Ghosts Next Door

Ghosts Next Door
by Lopaka Kapanui

Jun 22, 2017

Po Kane

My cousin Keone hosted a small group of Maori's who he invited on the ghost tour out to Wai'anae. It escapes me at this moment as to what part of Aotearoa they were from, by that I mean what territory. They were a lively group and armed with a guitar, they shared their mele and haka with the guests during the dinner break. When the sun finally set that evening just at the tip of Kaena point, we piled our guests into our car and drove them out to Keawaula while Glen gathered everyone on the bus. Upon arriving, we pulled our car over just across from the parking lot of the first bathroom. The sun was setting early and I recall as we shared conversations regarding the similarities and the differences of our Hawaiian culture and that of the Maori culture. We happened to notice that a flashlight was on in the back seat of the car because it was shining directly on the window. I opened the front door and put the key in the ignition and turned the car on so that I could roll the back window down. It turns out that there wasn't a flashlight in the back seat, at that moment one of the women in the group exclaimed, "What do you suppose that is?"

We turned around to see that she pointed out toward the ocean; there skimming just above the surface of the water was a perfect round ball of light that moved ever so slowly with a tail at the end. What we had seen was its reflection on the rear window of our car, not at all a flashlight beam from the back seat. We all stood there silently as it became the only light in the pitch black of the westernmost point of 'O'ahu when suddenly it separated into small white sparks and shot directly toward the satellite tracking station up on the ridge. It dissipated the higher it got until it was completely gone. There was no noise and no wind, everything was deathly still until the reverent silence was broken by the sound of the yellow school bus, squeaking and creaking as it appeared around the corner with its blinding headlights. Glen was off the bus first and Keone followed directly behind him, they both stood to one side as the rest of the people emptied themselves out of the giant vehicle. Keone led the group to the big grassy area where he began to talk about night marchers. The Maori's took the opportunity to grab Glen and explained what we had all just witnessed. I was still standing at the car with my hula brother so I did not hear what the exchange was, but by Glen's wide-eyed facial expression, it was obvious that he was astounded.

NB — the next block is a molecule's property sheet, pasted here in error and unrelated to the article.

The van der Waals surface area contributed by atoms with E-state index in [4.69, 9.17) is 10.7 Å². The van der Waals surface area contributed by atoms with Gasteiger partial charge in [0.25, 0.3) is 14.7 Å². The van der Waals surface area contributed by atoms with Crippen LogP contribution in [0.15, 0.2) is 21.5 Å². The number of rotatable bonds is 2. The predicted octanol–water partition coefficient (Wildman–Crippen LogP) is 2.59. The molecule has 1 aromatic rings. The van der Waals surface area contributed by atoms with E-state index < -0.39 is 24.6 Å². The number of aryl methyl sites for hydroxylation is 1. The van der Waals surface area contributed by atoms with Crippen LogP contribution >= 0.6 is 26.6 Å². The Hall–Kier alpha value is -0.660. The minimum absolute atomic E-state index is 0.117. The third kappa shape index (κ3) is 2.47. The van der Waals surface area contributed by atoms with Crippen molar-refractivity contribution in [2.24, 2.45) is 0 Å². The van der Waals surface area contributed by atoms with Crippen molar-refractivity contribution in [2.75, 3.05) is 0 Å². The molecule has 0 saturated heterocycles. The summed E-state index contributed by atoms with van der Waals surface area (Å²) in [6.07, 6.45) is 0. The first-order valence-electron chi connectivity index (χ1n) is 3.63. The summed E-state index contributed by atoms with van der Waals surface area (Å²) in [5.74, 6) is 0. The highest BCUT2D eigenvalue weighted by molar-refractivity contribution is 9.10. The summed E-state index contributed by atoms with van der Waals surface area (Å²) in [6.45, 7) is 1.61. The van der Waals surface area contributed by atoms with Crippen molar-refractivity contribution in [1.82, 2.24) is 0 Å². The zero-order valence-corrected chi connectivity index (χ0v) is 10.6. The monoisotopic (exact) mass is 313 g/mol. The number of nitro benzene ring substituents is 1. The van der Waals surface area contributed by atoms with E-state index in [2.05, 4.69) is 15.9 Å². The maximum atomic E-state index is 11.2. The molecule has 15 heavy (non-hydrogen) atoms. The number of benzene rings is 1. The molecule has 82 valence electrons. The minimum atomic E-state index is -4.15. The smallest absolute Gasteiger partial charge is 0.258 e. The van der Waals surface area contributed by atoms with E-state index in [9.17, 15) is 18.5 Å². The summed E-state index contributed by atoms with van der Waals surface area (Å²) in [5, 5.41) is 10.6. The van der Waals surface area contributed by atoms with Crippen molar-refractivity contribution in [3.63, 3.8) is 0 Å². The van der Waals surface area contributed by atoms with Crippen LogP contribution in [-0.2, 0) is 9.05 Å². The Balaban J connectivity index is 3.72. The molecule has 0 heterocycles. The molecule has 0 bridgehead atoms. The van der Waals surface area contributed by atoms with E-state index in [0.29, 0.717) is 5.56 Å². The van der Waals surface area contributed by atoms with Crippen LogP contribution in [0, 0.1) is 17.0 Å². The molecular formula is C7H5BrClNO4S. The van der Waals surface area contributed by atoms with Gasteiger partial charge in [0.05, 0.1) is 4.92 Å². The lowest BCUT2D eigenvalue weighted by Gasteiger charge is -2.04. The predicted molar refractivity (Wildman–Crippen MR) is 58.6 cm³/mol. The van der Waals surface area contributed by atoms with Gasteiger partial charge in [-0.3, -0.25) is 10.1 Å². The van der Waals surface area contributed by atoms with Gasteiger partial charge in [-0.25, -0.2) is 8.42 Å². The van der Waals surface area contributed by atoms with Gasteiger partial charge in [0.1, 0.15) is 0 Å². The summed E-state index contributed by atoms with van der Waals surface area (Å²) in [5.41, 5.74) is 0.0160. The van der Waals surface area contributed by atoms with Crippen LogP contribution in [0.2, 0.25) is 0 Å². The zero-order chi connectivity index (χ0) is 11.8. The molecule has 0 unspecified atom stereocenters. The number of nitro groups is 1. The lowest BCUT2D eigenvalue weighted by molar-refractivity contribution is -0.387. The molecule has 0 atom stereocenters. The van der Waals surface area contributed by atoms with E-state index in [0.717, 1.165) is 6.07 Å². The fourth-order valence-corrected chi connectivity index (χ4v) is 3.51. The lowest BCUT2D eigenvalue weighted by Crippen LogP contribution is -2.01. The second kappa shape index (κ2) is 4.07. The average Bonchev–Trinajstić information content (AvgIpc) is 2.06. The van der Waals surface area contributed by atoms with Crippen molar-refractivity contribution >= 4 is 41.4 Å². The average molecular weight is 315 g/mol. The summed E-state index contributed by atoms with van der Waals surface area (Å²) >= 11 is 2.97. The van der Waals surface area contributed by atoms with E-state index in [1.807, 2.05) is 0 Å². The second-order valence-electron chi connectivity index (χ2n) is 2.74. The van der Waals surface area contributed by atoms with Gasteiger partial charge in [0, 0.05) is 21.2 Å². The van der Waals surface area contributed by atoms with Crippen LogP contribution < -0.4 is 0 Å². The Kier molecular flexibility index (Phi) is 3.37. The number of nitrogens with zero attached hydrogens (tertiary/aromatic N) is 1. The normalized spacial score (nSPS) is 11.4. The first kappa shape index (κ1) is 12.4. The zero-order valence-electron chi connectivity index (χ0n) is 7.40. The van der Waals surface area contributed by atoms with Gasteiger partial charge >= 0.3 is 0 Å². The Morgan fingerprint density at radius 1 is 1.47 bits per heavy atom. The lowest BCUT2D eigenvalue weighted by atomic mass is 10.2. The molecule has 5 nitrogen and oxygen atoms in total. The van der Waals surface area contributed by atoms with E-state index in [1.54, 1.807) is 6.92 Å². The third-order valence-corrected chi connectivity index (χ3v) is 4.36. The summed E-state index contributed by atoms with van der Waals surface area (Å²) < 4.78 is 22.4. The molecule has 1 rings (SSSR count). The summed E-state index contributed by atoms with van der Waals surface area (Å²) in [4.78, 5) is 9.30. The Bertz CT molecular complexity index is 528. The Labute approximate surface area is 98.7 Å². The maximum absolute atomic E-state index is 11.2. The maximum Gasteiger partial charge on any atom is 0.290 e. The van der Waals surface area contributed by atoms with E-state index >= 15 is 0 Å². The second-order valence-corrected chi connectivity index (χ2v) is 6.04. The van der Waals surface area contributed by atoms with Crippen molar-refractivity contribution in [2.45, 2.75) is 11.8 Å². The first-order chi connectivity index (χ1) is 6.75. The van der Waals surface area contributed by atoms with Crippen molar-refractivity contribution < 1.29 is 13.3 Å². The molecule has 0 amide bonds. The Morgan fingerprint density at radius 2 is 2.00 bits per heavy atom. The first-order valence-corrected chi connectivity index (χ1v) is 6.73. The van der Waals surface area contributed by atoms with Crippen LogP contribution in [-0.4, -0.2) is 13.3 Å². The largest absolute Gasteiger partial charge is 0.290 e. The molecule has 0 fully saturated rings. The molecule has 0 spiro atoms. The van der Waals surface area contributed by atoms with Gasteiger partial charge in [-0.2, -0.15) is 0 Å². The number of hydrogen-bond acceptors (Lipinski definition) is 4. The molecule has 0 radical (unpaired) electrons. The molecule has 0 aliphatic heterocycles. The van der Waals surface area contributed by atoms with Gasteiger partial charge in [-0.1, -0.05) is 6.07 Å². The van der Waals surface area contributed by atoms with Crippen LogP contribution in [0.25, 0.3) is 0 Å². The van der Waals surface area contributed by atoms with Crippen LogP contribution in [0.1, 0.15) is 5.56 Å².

With the stories done at Keawaula, the next and final stop was the cave, arriving there in our vehicle we again waited for the bus to empty out. Walking across the street to cave, Keone asked me, "What happened now?'

"Akualele," I said.

"Who was it for ?" He asked.

"Not any of us," I replied. "It was just checking us out."

"Tonight is Po Kane," he said."We better finish early."

I couldn't have agreed more, we were done in less than twenty minutes and on our way. Our guests were taken back to their hotel room in Waikiki and along the way, we had merry conversations and lots of laughter. When we parted company, the eldest male in our group shook my hand and said, "If you ever get to Aotearoa, look us up. What we saw tonight was nothing compared to what I can show you in our home territory. Things will walk right up to you and give you an introduction!"

That was fifteen years ago and I never got the chance to take that gentleman up on his offer, but on those rare nights when we are taking a ghost tour out to the Wai'anae Coast, I remember that man and I remember the night that we saw a living orb as it observed us from the ocean and took off in a burst of sparkling light. Do I hope to see it again anytime soon? I'm in no rush, really I'm not.

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